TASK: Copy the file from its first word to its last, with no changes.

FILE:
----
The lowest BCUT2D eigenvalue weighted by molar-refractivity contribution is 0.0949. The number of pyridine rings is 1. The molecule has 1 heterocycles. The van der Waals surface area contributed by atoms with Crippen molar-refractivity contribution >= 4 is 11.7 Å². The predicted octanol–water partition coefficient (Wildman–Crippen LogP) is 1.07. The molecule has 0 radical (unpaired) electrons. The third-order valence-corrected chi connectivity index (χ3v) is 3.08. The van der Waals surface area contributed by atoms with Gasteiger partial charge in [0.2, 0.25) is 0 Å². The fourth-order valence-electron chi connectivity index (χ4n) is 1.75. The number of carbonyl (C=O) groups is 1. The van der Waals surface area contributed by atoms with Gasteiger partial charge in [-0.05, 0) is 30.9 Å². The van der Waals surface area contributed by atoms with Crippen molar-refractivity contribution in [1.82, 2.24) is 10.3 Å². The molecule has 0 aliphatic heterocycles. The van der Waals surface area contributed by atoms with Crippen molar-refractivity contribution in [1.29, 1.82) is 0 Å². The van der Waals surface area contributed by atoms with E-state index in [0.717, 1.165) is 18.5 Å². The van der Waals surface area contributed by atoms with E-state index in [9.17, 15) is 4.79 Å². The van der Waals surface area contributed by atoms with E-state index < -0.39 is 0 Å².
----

The lowest BCUT2D eigenvalue weighted by molar-refractivity contribution is 0.0949. The number of pyridine rings is 1. The molecule has 1 heterocycles. The van der Waals surface area contributed by atoms with Crippen molar-refractivity contribution >= 4 is 11.7 Å². The predicted octanol–water partition coefficient (Wildman–Crippen LogP) is 1.07. The molecule has 0 radical (unpaired) electrons. The third-order valence-corrected chi connectivity index (χ3v) is 3.08. The van der Waals surface area contributed by atoms with Gasteiger partial charge in [0.2, 0.25) is 0 Å². The fourth-order valence-electron chi connectivity index (χ4n) is 1.75. The number of carbonyl (C=O) groups is 1. The van der Waals surface area contributed by atoms with Gasteiger partial charge in [-0.05, 0) is 30.9 Å². The van der Waals surface area contributed by atoms with Crippen molar-refractivity contribution in [1.82, 2.24) is 10.3 Å². The molecule has 0 aliphatic heterocycles. The van der Waals surface area contributed by atoms with Crippen molar-refractivity contribution in [1.29, 1.82) is 0 Å². The van der Waals surface area contributed by atoms with E-state index in [0.717, 1.165) is 18.5 Å². The van der Waals surface area contributed by atoms with E-state index in [9.17, 15) is 4.79 Å². The van der Waals surface area contributed by atoms with E-state index < -0.39 is 0 Å².